Car was traveling 114 mph seconds before impact
Recently released court documents show that 21-year-old Daniel Edmund Resch was driving 114 mph seconds before his car crashed, causing the death of 2011 New York Mills graduate Ty Vernon Bell.
Resch's blood alcohol content was .14, over the legal limit, according to court documents.
Resch is facing four felony vehicular homicide charges stemming from the July 17 incident, which also severely injured a 15-year-old NY Mills girl.
Court documents from the case tell a story of a summer night gone bad. Resch, Bell and the 15-year-old girl were partying at a friend's parents' house and had arranged for a designated driver. But when the designated driver went to say goodbye to friends before transporting the group to Deer Creek, Resch insisted they take off - he got in the driver's seat.
The designated driver attempted to contact those in the car, and did, just minutes before the crash. The designated driver's main message was that they shouldn't be driving.
At around 2:17 a.m., a sheriff's deputy arrived on the scene of the accident. There, he saw a 15-year-old disoriented and injured girl walking down the road. Bell, who was discovered in the back seat, was declared dead at the scene.
Resch was located a short time later a nearby residence - he was taken by law enforcement back to the scene of the accident, where he confirmed that Bell was an occupant in the vehicle. From there, Resch was taken to the hospital, where he blew a .13. Blood tests later revealed his alcohol content was .14.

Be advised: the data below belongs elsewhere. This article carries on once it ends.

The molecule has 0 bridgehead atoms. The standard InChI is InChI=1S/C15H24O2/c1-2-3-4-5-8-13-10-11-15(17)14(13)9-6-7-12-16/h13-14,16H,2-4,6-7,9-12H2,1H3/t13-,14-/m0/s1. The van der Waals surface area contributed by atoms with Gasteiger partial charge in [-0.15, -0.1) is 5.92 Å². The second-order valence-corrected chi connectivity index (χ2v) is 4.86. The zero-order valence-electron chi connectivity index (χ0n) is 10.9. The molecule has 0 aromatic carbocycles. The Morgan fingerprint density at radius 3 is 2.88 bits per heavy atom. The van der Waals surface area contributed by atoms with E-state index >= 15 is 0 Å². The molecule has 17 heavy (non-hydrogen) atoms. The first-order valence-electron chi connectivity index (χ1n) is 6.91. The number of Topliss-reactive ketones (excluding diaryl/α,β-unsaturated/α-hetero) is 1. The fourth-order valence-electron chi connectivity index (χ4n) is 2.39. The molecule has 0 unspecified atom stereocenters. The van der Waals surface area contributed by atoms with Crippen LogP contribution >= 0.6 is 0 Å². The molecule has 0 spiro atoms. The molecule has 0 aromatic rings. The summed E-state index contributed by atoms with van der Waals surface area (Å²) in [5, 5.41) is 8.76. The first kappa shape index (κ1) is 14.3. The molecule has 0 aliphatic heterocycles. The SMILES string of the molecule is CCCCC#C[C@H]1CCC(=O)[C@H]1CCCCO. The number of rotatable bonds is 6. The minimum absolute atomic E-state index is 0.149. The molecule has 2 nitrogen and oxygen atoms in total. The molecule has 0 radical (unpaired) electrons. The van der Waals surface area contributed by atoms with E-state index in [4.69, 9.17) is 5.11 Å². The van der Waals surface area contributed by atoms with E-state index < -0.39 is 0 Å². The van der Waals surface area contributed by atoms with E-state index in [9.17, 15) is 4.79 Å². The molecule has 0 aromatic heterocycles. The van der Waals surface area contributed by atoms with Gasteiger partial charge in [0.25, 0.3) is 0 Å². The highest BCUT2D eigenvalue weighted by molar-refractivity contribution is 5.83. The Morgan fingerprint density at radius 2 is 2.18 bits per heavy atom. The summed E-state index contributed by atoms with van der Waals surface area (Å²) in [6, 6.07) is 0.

At the hospital, Resch broke down, knowing that the early morning accident would change his life - he complained that a future in the Navy would never happen.
In later interviews with law enforcement, Resch said Bell was driving when the car crashed. According to court documents, Resch said he got out to urinate, when Bell took the wheel. He also said he tried to call 911 after the crash.
The 15-year-old girl in the accident told law enforcement Resch was driving the vehicle, and Bell was in the back seat. The girl was in the passenger seat. Blood samples from the passenger-side airbag matched that of Resch's and the girl's, according to court documents.
A friend of the 15-year-old told law enforcement that she had called her friend minutes before the crash, at which point her friend stated that they were traveling 110 mph.
Skid marks studied at the scene indicate the car slid for 100 yards on County Highway 8. A Sensing and Diagnostic Model removed from the 2006 Chevy Cobalt revealed the car was traveling at 114 mph five seconds before the crash and 91 mph one second before impact, according to the court document.
The car landed on its side in a ditch against two trees.
The girl involved in the accident suffered a left interior pubic ramus fracture, a traumatic brain injury and a liver laceration, in addition to abrasions.
Resch was released with conditions. His next trial date has not yet been set.